Wales National Exercise Referral Scheme
The National Exercise Referral Scheme (NERS) is a Welsh Government funded scheme which has been developed to standardise exercise referral opportunities across all Local Authorities and Local health Boards in Wales. The Scheme targets clients who have a chronic disease or are at risk of developing chronic disease.
The principal aims of the Scheme
• To offer a high quality National Exercise Referral Scheme across Wales.
• To increase the long term adherence in physical activity of clients.
• To improve physical and mental health of clients.
• To determine the effectiveness of the intervention in increasing activity levels and improving health.
All protocols used on the Scheme represent the best current known practice and meet with current national guidance. All exercise professionals operating the Scheme are trained to NVQ level 3, have a qualification that meets occupational standard D449 working with referred patients, and are appropriately insured. All protocols went through ethical approval, and the British Medical Association in Wales was consulted as part of the development of the Scheme.
The evaluation was conducted by the Cardiff Institute of Society, Health and Ethics, Cardiff University in partnership with the North Wales Clinical School, Cardiff University and the Institute of Medical and Social Care Research, Bangor University. The principal investigator was Dr. Simon Murphy. The study was reviewed by the Thames Valley Multi-centre Research Ethics Committee (reference: 06/MRE12/85) and received ethical clearance on 8 February 2007.
The study adopted a randomised controlled trial design and aimed to investigate whether self-reported physical activity (as well as depression and anxiety) at 12 months is different among those patients receiving an exercise referral programme compared to those receiving usual GP care. It also investigated the cost-effectiveness of the Scheme.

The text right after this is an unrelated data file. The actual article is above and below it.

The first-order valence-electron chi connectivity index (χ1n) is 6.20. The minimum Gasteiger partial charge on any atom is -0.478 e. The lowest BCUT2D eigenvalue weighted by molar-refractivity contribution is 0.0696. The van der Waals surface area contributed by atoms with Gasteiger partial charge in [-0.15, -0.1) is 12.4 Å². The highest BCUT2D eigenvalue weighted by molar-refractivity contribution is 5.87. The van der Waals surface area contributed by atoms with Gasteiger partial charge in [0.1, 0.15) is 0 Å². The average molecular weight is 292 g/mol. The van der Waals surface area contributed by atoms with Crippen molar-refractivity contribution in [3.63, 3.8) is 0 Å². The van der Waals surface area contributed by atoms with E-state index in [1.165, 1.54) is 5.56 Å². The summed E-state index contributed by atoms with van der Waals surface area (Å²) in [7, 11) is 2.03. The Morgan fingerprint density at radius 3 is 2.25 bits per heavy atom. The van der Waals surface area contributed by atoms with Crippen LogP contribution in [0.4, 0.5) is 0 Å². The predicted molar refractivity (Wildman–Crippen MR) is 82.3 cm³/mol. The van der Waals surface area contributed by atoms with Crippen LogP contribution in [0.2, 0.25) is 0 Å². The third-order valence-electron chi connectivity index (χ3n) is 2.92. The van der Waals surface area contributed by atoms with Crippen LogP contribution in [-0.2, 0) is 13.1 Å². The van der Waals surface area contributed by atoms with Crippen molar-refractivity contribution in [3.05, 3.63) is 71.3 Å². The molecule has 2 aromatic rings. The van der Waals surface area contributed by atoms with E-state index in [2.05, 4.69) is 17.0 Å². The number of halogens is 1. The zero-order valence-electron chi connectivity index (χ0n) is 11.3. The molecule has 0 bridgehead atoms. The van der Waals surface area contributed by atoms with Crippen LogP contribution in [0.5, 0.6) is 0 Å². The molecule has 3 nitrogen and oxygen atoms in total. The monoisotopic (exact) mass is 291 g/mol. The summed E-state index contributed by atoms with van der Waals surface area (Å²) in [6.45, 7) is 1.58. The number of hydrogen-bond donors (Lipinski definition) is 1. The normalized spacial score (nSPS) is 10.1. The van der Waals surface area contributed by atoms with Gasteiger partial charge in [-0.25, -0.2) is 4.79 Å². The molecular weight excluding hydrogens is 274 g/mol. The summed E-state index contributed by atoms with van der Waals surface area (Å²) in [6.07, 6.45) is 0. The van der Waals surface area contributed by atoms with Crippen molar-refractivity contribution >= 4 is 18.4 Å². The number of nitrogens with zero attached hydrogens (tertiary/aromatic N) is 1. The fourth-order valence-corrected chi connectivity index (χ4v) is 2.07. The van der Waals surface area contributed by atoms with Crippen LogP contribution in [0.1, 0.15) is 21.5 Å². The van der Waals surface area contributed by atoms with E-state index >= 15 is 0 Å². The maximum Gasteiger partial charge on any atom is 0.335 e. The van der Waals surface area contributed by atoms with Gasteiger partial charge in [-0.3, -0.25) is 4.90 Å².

See link for full evaluation results http://wales.gov.uk/about/aboutresearch/social/latestresearch/exercise/?lang=en
Main findings of the evaluation:
• All participants in the scheme had higher levels of physical activity than the control group, with this difference being significant for patients referred for coronary heart disease risk factors
• There were positive effects on depression and anxiety
• The economic evaluation demonstrated a cost per QALY of £12,111. For those who adhere to the full programme the scheme there is a marginal cost saving (£-367 per QALY).
NERS was rolled out across Wales in 3 phases;
• Phase 1 began recruiting the first referrals in July 2007; Bridgend, Blaenau Gwent, Cardiff, Conwy, Neath Port Talbot and Swansea.
• Phase 2 began in April 2008 with Flintshire, Denbighshire, Monmouthshire, Torfaen, Vale of Glamorgan, Pembrokeshire and Ceredigion.
• Phase 3 began in January 2009 with Carmarthen, Rhondda Cynon Taff, Merthyr, Caerphilly, Wrexham, Powys, Gwynedd and Anglesey with Newport being the last area to become operational in March 2009.
Since the inception of the NERS new National Occupational Standards (NOS) have been developed at level 4 for chronic disease, and in April 2008 the Welsh Government Minister for Health and Social Services agreed that the NERS could expand to incorporate patients with chronic disease and also agreed to appoint a National Coordinator.